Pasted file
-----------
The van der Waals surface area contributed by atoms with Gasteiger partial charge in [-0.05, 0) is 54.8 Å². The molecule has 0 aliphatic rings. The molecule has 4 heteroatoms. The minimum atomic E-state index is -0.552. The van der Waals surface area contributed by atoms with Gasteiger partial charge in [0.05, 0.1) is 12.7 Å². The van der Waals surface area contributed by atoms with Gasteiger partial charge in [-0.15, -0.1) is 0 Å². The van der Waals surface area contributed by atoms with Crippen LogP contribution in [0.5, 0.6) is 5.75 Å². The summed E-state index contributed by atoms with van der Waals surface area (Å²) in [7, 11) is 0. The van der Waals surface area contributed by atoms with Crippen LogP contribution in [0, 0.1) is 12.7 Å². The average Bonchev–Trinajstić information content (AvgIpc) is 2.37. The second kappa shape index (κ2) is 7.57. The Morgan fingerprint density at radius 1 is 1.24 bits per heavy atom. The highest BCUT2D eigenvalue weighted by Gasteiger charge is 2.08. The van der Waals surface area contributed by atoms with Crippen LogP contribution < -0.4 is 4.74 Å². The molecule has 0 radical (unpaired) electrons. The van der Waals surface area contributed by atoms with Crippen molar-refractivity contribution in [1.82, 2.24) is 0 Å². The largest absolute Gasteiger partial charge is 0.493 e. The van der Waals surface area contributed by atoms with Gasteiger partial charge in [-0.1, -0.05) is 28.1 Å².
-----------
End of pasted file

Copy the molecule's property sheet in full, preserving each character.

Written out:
The van der Waals surface area contributed by atoms with Gasteiger partial charge in [-0.05, 0) is 54.8 Å². The molecule has 0 aliphatic rings. The molecule has 4 heteroatoms. The minimum atomic E-state index is -0.552. The van der Waals surface area contributed by atoms with Gasteiger partial charge in [0.05, 0.1) is 12.7 Å². The van der Waals surface area contributed by atoms with Gasteiger partial charge in [-0.15, -0.1) is 0 Å². The van der Waals surface area contributed by atoms with Crippen LogP contribution in [0.5, 0.6) is 5.75 Å². The summed E-state index contributed by atoms with van der Waals surface area (Å²) in [7, 11) is 0. The van der Waals surface area contributed by atoms with Crippen LogP contribution in [0, 0.1) is 12.7 Å². The average Bonchev–Trinajstić information content (AvgIpc) is 2.37. The second kappa shape index (κ2) is 7.57. The Morgan fingerprint density at radius 1 is 1.24 bits per heavy atom. The highest BCUT2D eigenvalue weighted by Gasteiger charge is 2.08. The van der Waals surface area contributed by atoms with Crippen LogP contribution < -0.4 is 4.74 Å². The molecule has 0 radical (unpaired) electrons. The van der Waals surface area contributed by atoms with Crippen molar-refractivity contribution in [1.82, 2.24) is 0 Å². The largest absolute Gasteiger partial charge is 0.493 e. The van der Waals surface area contributed by atoms with Gasteiger partial charge in [-0.1, -0.05) is 28.1 Å².